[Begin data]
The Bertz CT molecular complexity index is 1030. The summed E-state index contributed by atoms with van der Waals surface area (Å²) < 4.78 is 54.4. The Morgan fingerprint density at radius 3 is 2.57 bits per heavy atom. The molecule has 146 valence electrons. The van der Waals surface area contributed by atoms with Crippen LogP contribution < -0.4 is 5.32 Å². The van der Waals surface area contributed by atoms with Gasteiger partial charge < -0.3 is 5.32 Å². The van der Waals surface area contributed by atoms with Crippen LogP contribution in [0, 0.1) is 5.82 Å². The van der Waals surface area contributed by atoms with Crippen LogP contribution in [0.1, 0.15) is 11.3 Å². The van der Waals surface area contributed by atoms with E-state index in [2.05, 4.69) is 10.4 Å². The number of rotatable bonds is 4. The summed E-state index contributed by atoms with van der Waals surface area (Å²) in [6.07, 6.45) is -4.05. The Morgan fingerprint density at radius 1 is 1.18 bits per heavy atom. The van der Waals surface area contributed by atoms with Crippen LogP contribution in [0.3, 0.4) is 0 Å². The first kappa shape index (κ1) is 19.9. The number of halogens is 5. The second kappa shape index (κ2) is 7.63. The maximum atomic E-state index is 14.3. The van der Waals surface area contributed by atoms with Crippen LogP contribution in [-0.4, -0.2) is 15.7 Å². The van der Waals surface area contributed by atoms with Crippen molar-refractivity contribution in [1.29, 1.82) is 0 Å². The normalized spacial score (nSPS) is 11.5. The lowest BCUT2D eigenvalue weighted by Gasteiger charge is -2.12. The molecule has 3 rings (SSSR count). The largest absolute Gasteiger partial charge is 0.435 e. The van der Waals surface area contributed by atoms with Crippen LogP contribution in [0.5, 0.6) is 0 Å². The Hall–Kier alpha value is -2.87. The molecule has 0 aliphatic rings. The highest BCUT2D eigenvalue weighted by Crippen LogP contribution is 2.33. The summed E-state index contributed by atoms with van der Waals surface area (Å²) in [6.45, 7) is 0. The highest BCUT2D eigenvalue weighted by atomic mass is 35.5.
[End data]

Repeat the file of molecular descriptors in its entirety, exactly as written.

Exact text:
The Bertz CT molecular complexity index is 1030. The summed E-state index contributed by atoms with van der Waals surface area (Å²) < 4.78 is 54.4. The Morgan fingerprint density at radius 3 is 2.57 bits per heavy atom. The molecule has 146 valence electrons. The van der Waals surface area contributed by atoms with Crippen LogP contribution < -0.4 is 5.32 Å². The van der Waals surface area contributed by atoms with Gasteiger partial charge < -0.3 is 5.32 Å². The van der Waals surface area contributed by atoms with Crippen LogP contribution in [0, 0.1) is 5.82 Å². The van der Waals surface area contributed by atoms with Crippen LogP contribution in [0.1, 0.15) is 11.3 Å². The van der Waals surface area contributed by atoms with E-state index in [2.05, 4.69) is 10.4 Å². The number of rotatable bonds is 4. The summed E-state index contributed by atoms with van der Waals surface area (Å²) in [6.07, 6.45) is -4.05. The Morgan fingerprint density at radius 1 is 1.18 bits per heavy atom. The van der Waals surface area contributed by atoms with Crippen LogP contribution in [0.3, 0.4) is 0 Å². The first kappa shape index (κ1) is 19.9. The number of halogens is 5. The second kappa shape index (κ2) is 7.63. The maximum atomic E-state index is 14.3. The van der Waals surface area contributed by atoms with Crippen LogP contribution in [-0.4, -0.2) is 15.7 Å². The van der Waals surface area contributed by atoms with Crippen molar-refractivity contribution in [1.29, 1.82) is 0 Å². The normalized spacial score (nSPS) is 11.5. The lowest BCUT2D eigenvalue weighted by Gasteiger charge is -2.12. The molecule has 3 rings (SSSR count). The largest absolute Gasteiger partial charge is 0.435 e. The van der Waals surface area contributed by atoms with Crippen LogP contribution in [0.5, 0.6) is 0 Å². The Hall–Kier alpha value is -2.87. The molecule has 0 aliphatic rings. The highest BCUT2D eigenvalue weighted by Crippen LogP contribution is 2.33. The summed E-state index contributed by atoms with van der Waals surface area (Å²) in [6.45, 7) is 0. The highest BCUT2D eigenvalue weighted by atomic mass is 35.5.